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Treasurer Josh Mandel Announces Launch of the Miami University Checkbook on
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Brown County Press: Fayetteville, Russellville join Ohio Checkbook

The Brown County Press
By Wayne Gates
August 25, 2016

 Brown County residents can now look over the bills of three more governments in the county.

The villages of Fayetteville and Russellville and Scott Township are now submitting their financial records to

The site is operated by the office of Ohio Treasurer Josh Mandel and allows people to search, in detail, the financial transactions of participating entities.

Site users can search individual departments and even specific individual checks issued at the state and local level.

The village of Mt. Orab, Pleasant, Byrd and Eagle townships and Georgetown and RULH schools also participate in the system.

The village of Ripley, along with Lewis and Union township have also committed to using the system, according to Public Affairs Liaison Jamie Barker of Mandel’s office.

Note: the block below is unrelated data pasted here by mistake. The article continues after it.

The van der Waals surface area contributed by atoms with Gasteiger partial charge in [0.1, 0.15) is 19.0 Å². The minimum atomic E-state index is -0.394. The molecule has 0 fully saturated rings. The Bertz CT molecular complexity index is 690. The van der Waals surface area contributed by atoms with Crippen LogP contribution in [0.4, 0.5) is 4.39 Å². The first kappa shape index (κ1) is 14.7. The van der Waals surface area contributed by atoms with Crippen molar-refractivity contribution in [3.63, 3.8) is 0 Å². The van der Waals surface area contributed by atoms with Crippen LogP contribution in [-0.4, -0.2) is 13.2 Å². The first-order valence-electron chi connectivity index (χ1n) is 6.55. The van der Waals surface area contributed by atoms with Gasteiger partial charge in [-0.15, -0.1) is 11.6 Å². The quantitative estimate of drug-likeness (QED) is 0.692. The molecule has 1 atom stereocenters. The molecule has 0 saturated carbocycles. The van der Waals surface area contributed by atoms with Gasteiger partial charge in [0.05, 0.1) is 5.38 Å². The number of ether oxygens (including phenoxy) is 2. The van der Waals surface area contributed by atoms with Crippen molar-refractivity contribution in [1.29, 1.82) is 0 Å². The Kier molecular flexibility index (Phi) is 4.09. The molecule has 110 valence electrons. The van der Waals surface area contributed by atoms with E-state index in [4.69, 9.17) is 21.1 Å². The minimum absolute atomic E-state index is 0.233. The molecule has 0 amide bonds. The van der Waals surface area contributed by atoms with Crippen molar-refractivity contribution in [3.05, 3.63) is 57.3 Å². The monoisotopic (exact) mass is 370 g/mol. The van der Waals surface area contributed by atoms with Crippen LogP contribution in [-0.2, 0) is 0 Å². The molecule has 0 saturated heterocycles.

“Our state site has 147 million transactions covering 534 billion dollars in state spending over eight and a half fiscal years,” said Barker.

Fayetteville Mayor Randy Carson said he hoped that Fayetteville residents will take a look at the site.

“Council and I both felt that it was very important that we become transparent.  It’s the taxpayer’s money and they need to be able to see where their money is being spent,” Carson said.

Dan Risko, Deputy Director of Public Affairs for Mandel, said that about 770 local entities around the state were on the website.

“The taxpayers love it.  They are thanking us for starting this initiative.  Treasurer Mandel has been a leader in transparency in the state,” Risko said.

He added that other local entities have been invited to join as well.

“We’ve done outreach to local entities throughout the state.  They have all received letters from Treasurer Mandel inviting them to join,” Risko said.

State Representative Doug Green also attended. He said that public access to financial information like this is important.

“The ability to see what’s taken place (financially) takes away any question about improprieties or fiscal responsibility,” said Green.

“If you as a taxpayer have a lack of confidence in your government agency, and you have the opportunity to look at the transactions that have take place, you have the ability to weigh in your own mind whether the confidence level is merited or not.”


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